Blink of an Eye

By: Lesera128

Rated: M

Disclaimer: Here the normal rigmarole is posited. No, unfortunately I don't own anything from Bones... or anything else. Yup, I'm back, baby…and I'm wreaking havoc in a sandbox I've been hanging out in off an on for almost a dozen years. However, since it's only for the purposes of creative enjoyment and amusing distraction, I think we're okay. Are there any other questions? No? ::blinks:: Good. Then, moving on―

Summary: In a split second, one simple choice can change everything. When Special Agent Seeley Booth dies taking a bullet meant for Dr. Temperance Brennan, the universe's grand plan somehow goes askew. If you believe in fate, with some hope and patience, can they get another chance? Very AU.

Logistical Notes: This story follows normal canon up until the Bones third season episode "The Wannabe in the Weeds" (3x14) and then veers off into extreme AUness after that point.

Chapter 1: Eyes Squeezed Shut

June 19, 2008

"I don't understand why I have to be here."

The words hung in the air, a plaintive tinge to the pained voice that had spoken, echoing as the winds of Quantico National Cemetery whistled softly on the early summer evening. Memorial Day had occurred only two weeks before, and many small American flags still adorned the rows upon rows of white tombstones as the white marble glistened in the fading light of the sun's deep umber rays. A lazy drone made the air seem heavy as bees buzzed, birds chirped as the day began to give way to evening. The twilight of early summer had been made unpleasant only by the heavy weight of the daily humidity that was beginning to weigh down the District of Columbia and its surrounding environs like Triangle, Virginia, home of the cemetery. The weather made it pleasant enough as long as people didn't stand outside too long as compared with the overwhelming heat that had scorched the millions of visitors who trekked to the nation's capital during family vacation's over summer break during the bright hours of the late morning and early afternoon. For now, at least for a short time, being outside was bearable from the perspective of the weather.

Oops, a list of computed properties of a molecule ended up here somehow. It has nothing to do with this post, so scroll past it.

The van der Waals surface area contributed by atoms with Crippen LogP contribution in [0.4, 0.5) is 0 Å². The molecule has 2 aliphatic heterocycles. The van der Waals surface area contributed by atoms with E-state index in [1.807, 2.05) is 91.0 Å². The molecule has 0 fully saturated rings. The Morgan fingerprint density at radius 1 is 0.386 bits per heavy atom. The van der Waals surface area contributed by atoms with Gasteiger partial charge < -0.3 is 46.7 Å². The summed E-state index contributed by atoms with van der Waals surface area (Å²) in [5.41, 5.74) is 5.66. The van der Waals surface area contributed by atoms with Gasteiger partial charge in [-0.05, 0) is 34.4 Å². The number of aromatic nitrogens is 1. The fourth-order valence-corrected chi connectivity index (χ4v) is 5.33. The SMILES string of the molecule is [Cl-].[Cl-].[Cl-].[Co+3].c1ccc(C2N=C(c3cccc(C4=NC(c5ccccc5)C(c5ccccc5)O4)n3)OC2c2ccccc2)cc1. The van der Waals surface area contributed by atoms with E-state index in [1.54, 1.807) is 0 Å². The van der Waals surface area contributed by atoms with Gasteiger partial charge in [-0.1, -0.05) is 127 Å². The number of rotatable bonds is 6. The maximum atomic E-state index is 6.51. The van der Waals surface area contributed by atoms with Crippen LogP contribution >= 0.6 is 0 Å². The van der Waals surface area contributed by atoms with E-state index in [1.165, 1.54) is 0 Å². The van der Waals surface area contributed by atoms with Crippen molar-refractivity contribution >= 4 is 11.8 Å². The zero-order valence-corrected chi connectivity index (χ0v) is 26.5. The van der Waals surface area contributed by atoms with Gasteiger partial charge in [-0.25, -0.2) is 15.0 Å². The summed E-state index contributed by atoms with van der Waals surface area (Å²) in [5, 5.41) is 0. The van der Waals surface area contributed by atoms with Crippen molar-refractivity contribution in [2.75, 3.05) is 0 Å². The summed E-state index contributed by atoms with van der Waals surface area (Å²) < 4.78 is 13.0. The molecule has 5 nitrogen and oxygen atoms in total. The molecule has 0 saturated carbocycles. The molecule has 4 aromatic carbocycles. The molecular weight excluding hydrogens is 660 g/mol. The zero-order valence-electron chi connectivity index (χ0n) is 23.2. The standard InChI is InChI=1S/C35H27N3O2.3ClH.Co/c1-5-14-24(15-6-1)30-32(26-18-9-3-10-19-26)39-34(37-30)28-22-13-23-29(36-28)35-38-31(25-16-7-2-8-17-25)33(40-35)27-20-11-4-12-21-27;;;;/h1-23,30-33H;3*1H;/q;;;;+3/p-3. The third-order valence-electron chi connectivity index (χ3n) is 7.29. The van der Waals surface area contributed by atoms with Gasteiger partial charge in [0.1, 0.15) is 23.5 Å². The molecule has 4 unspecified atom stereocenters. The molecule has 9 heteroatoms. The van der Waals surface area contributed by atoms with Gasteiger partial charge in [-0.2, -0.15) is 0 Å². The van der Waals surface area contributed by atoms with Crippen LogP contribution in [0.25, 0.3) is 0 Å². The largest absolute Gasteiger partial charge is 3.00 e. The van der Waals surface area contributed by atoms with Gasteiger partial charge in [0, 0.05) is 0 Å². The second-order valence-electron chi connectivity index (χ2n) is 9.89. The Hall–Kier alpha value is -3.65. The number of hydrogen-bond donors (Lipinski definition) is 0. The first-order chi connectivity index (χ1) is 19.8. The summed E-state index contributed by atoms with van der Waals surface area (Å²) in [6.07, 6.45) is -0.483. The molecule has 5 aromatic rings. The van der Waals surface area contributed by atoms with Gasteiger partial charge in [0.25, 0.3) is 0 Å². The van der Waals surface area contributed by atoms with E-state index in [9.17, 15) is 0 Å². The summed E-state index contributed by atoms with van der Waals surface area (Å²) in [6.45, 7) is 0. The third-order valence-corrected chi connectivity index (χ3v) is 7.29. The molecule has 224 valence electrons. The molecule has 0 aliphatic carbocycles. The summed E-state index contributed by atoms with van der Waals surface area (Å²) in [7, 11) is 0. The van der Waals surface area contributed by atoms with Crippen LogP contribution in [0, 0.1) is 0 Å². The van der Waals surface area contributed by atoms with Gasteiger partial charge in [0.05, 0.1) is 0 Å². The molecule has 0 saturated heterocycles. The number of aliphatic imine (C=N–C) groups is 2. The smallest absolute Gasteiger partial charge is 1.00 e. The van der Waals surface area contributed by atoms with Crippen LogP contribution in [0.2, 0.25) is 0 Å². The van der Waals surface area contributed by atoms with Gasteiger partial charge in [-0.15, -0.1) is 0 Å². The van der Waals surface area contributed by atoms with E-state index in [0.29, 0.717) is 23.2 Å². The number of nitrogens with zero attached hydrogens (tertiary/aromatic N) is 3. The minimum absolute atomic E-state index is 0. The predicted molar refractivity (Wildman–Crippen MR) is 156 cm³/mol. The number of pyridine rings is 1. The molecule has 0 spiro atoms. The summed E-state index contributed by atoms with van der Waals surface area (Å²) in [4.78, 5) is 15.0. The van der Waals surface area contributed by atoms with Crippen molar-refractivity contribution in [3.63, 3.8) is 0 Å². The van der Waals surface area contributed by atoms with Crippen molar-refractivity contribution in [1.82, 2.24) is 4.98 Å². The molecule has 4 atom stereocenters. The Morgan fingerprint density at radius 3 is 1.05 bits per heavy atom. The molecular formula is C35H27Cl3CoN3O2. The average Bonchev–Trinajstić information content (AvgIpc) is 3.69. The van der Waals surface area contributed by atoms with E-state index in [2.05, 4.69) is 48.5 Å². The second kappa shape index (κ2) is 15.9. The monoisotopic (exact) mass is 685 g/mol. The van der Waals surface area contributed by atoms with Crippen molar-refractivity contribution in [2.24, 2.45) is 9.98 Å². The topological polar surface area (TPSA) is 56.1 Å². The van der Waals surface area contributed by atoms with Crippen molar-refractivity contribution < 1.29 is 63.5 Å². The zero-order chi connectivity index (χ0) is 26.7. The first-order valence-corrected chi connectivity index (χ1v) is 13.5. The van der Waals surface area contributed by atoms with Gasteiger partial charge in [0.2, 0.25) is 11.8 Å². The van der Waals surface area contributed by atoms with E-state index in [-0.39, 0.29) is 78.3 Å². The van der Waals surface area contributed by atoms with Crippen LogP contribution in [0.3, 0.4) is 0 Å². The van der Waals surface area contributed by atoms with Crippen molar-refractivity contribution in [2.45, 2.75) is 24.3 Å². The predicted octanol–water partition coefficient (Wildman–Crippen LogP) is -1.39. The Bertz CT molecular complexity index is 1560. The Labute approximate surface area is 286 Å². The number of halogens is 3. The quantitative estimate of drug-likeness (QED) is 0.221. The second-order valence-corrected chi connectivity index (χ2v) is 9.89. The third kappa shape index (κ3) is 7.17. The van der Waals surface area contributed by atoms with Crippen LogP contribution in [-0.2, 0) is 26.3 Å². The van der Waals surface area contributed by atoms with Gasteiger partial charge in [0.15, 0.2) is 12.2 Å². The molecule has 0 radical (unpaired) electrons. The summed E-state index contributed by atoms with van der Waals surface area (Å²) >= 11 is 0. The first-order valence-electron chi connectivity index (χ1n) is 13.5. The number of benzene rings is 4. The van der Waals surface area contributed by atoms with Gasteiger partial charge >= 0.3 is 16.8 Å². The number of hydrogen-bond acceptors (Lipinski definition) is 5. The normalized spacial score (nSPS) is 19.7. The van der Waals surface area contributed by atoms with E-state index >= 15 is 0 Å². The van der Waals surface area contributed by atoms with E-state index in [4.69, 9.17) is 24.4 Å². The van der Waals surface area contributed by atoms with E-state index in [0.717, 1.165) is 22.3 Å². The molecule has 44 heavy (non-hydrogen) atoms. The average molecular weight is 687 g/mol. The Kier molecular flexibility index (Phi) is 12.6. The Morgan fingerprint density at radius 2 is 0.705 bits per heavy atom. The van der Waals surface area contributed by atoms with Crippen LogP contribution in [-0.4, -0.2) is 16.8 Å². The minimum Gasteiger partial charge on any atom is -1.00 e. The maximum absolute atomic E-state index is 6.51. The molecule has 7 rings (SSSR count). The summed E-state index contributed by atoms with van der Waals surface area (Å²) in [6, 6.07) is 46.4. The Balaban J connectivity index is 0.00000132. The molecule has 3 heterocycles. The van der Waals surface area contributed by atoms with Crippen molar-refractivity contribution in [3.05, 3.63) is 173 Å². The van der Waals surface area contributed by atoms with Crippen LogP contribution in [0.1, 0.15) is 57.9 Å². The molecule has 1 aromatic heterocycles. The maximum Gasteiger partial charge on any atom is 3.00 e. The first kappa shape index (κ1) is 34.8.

But for the trio of individuals who stood in the half-shadow of a large live oak tree whose leaves partially cloaked them in a breath of shade, said visitors found themselves alone in this part of the cemetery.

Somewhat surprisingly, it had been the younger male who had spoken the words among the trio of people waiting for a cemetery custodian to arrive with the reason that had drawn them all to this sad spot for very unpleasant business that had to be conducted nonetheless.

Of the three people, the younger male seemed to be in the most pain. He stood clad in a rumpled gray suit, his trousers wrinkled and the suit jacket clearly having been bunched and unbunched many times since last it had been to a dry cleaner. He wore a plain white Oxford dress shirt underneath it, also heavily creased with wrinkles, as a somber dark red tie that had a small dark stain of some sort maring its shiny sateen fabric sheen hung loosely around his neck with a crooked knot. The young man's hair was becoming too long, clearly not been cut or styled beyond, perhaps, having had his fingers run through it. Several weeks worth of growth stubbled his cheeks, jaw, and chin, testifying to how long it had been since he'd shaved. His soft brown eyes, normally keen and expressive with his intelligence and insight, had a dullness to him that betrayed how long it had been since he'd had a restful night's sleep even if the bloodshot redness of his irises hadn't outted him first. Finally, his black dress loafers were as dull and unpolished as he, a testament to how much he had stopped caring about his looks in the past month.

"I really don't see why I have to be here," he repeated again, shaking his left foot into a nervous tap against the grass on which they stood, even as he looked at the base of the tree but refused to look at a specific spot on the ground that had evidence of recent disturbance.

The second member of the unlikely trio spoke in a soft tone, insistent but comforting, as he leveled his dark blue eyes at the younger man.